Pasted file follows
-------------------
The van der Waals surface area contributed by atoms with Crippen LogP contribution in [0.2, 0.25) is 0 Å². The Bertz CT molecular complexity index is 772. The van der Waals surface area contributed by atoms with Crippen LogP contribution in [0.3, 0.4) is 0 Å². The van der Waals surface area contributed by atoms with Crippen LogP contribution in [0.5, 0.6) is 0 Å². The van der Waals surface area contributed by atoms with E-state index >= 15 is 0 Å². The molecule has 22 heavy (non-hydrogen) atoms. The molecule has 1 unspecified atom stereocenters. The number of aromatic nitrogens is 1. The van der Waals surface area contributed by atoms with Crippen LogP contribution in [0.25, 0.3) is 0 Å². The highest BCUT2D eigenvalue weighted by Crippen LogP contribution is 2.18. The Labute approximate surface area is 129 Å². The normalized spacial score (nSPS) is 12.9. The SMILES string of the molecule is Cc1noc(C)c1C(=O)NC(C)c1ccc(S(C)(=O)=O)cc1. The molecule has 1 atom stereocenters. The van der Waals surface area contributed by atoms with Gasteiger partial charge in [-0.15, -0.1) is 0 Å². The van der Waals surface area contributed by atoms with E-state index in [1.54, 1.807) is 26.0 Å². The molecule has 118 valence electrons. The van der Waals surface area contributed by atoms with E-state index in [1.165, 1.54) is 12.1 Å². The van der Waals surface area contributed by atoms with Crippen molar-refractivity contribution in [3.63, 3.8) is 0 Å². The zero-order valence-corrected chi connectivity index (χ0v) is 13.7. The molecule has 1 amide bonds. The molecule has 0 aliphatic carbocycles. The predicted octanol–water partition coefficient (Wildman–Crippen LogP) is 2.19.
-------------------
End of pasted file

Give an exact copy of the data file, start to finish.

The van der Waals surface area contributed by atoms with Crippen LogP contribution in [0.2, 0.25) is 0 Å². The Bertz CT molecular complexity index is 772. The van der Waals surface area contributed by atoms with Crippen LogP contribution in [0.3, 0.4) is 0 Å². The van der Waals surface area contributed by atoms with Crippen LogP contribution in [0.5, 0.6) is 0 Å². The van der Waals surface area contributed by atoms with E-state index >= 15 is 0 Å². The molecule has 22 heavy (non-hydrogen) atoms. The molecule has 1 unspecified atom stereocenters. The number of aromatic nitrogens is 1. The van der Waals surface area contributed by atoms with Crippen LogP contribution in [0.25, 0.3) is 0 Å². The highest BCUT2D eigenvalue weighted by Crippen LogP contribution is 2.18. The Labute approximate surface area is 129 Å². The normalized spacial score (nSPS) is 12.9. The SMILES string of the molecule is Cc1noc(C)c1C(=O)NC(C)c1ccc(S(C)(=O)=O)cc1. The molecule has 1 atom stereocenters. The van der Waals surface area contributed by atoms with Gasteiger partial charge in [-0.15, -0.1) is 0 Å². The van der Waals surface area contributed by atoms with E-state index in [1.54, 1.807) is 26.0 Å². The molecule has 118 valence electrons. The van der Waals surface area contributed by atoms with E-state index in [1.165, 1.54) is 12.1 Å². The van der Waals surface area contributed by atoms with Crippen molar-refractivity contribution in [3.63, 3.8) is 0 Å². The zero-order valence-corrected chi connectivity index (χ0v) is 13.7. The molecule has 1 amide bonds. The molecule has 0 aliphatic carbocycles. The predicted octanol–water partition coefficient (Wildman–Crippen LogP) is 2.19.